For my brilliant and understanding daughters
As a kid I often heard from my mom, as well as from the teachers in every school I attended, that I needed to behave myself and watch how I spoke. Apparently I was a mischievous little bastard. By the time I started out in stand-up at seventeen, I was careful about my language; this helped me get on television shows and go on the road opening for musicians like Frankie Valli and the Four Seasons and Kenny Loggins.
But one day in my early twenties, I snapped. I didn’t want to disappoint my mom, but I couldn’t take the censorship of it all. Some of the comedians who fascinated me the most—Lenny Bruce, George Carlin, and Richard Pryor—had also felt oppressed by the things you could and couldn’t say in public.
On Conan O’Brien’s show he once asked me how I was able to keep it together through my eight years on
and not say the wrong things in front of all the child actors. I explained that I would occasionally lose it while we were shooting and arbitrarily yell out things like “Cock! Shit! Fuck!”
It was a planned “bleep,” a setup so Conan could ask me on the air something he’s always asked me on his show: “
is the matter with you?”
We were being funny with that exchange, but there’s a deeper truth behind it. It’s why people go into a life of comedy in the first place. When you’re told not to do something, unfortunately, for some of us, is exactly when you do it. No means no. But not to a comedian.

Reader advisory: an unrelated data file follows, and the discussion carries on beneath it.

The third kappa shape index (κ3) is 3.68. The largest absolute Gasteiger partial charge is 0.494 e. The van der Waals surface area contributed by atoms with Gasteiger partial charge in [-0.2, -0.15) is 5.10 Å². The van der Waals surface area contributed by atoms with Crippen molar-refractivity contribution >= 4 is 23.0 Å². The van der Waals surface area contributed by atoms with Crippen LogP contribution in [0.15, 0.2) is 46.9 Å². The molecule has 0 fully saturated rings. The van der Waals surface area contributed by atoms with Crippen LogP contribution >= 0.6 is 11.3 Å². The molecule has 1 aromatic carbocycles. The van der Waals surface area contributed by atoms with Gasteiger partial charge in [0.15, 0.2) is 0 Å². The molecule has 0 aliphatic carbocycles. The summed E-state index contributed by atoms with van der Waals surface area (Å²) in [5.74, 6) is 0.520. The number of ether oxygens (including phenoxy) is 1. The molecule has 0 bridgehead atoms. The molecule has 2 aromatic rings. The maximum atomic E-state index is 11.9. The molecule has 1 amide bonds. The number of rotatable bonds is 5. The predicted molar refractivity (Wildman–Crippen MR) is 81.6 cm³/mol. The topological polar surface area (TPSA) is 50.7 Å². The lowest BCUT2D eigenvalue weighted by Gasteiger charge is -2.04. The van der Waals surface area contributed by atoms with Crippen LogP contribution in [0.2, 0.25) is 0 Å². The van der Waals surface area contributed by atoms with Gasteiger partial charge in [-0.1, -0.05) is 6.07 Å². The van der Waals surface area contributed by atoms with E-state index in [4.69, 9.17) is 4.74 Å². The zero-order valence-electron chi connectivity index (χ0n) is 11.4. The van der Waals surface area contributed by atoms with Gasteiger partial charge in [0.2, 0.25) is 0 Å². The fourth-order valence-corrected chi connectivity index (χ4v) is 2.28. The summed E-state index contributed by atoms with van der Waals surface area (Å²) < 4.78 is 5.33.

In my career I’ve had the fortune of being able to work continually in radically diverse creative worlds. By day I’ve done some of the most family-friendly TV imaginable. Then, often in the same day, I’ve gone onstage in the L.A. comedy clubs and whirled off with an adolescent’s delight about my grandma’s projectile diarrhea.
That in itself could, by many psychiatrists’ standards, be a bit of a call for help. I never do it to shock anyone, even though people have sometimes thought of me as a shock comic. If it is a through-line or a constant to what I do, it’s not something I’m proud of. But I’m not ashamed of it either. It’s more of a handicap. Or, depending on your perspective, a gift. It’s what I used to think of as my mania. Now I’ve come to embrace it. You have to love yourself. But not in a movie theater, because they will tabloid your ass.
Mostly I’ve just always done what I found funny, strange as it may seem. Immature taboo humor (